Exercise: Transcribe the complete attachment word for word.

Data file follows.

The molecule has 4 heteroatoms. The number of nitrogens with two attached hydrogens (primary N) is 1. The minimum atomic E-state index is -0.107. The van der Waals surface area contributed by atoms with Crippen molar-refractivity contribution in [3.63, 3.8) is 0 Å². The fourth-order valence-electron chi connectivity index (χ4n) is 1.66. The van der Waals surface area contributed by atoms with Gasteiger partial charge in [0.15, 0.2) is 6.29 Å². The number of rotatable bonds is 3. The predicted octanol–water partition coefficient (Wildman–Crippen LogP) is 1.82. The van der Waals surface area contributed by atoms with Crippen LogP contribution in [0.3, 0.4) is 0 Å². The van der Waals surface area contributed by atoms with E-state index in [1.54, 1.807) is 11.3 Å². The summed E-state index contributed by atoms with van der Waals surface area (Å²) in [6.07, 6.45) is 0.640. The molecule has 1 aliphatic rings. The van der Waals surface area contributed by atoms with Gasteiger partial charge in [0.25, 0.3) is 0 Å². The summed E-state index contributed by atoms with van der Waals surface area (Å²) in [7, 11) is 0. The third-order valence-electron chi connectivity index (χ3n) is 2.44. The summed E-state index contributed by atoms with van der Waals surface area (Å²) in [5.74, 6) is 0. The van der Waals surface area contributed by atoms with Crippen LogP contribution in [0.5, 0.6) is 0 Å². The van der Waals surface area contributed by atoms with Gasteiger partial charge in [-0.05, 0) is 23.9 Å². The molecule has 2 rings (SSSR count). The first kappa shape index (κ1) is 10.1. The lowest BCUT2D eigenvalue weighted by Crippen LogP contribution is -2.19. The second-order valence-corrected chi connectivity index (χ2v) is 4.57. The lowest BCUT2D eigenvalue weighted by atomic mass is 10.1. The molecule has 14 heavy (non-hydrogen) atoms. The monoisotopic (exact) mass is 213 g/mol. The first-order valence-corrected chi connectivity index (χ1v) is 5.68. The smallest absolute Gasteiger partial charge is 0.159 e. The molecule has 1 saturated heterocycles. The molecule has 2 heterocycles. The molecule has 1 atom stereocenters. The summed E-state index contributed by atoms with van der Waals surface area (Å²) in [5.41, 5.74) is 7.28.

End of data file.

The molecule has 4 heteroatoms. The number of nitrogens with two attached hydrogens (primary N) is 1. The minimum atomic E-state index is -0.107. The van der Waals surface area contributed by atoms with Crippen molar-refractivity contribution in [3.63, 3.8) is 0 Å². The fourth-order valence-electron chi connectivity index (χ4n) is 1.66. The van der Waals surface area contributed by atoms with Gasteiger partial charge in [0.15, 0.2) is 6.29 Å². The number of rotatable bonds is 3. The predicted octanol–water partition coefficient (Wildman–Crippen LogP) is 1.82. The van der Waals surface area contributed by atoms with Crippen LogP contribution in [0.3, 0.4) is 0 Å². The van der Waals surface area contributed by atoms with E-state index in [1.54, 1.807) is 11.3 Å². The summed E-state index contributed by atoms with van der Waals surface area (Å²) in [6.07, 6.45) is 0.640. The molecule has 1 aliphatic rings. The van der Waals surface area contributed by atoms with Gasteiger partial charge in [0.25, 0.3) is 0 Å². The summed E-state index contributed by atoms with van der Waals surface area (Å²) in [7, 11) is 0. The third-order valence-electron chi connectivity index (χ3n) is 2.44. The summed E-state index contributed by atoms with van der Waals surface area (Å²) in [5.74, 6) is 0. The van der Waals surface area contributed by atoms with Crippen LogP contribution in [0.5, 0.6) is 0 Å². The van der Waals surface area contributed by atoms with Gasteiger partial charge in [-0.05, 0) is 23.9 Å². The molecule has 2 rings (SSSR count). The first kappa shape index (κ1) is 10.1. The lowest BCUT2D eigenvalue weighted by Crippen LogP contribution is -2.19. The second-order valence-corrected chi connectivity index (χ2v) is 4.57. The lowest BCUT2D eigenvalue weighted by atomic mass is 10.1. The molecule has 14 heavy (non-hydrogen) atoms. The monoisotopic (exact) mass is 213 g/mol. The first-order valence-corrected chi connectivity index (χ1v) is 5.68. The smallest absolute Gasteiger partial charge is 0.159 e. The molecule has 1 saturated heterocycles. The molecule has 2 heterocycles. The molecule has 1 atom stereocenters. The summed E-state index contributed by atoms with van der Waals surface area (Å²) in [5.41, 5.74) is 7.28.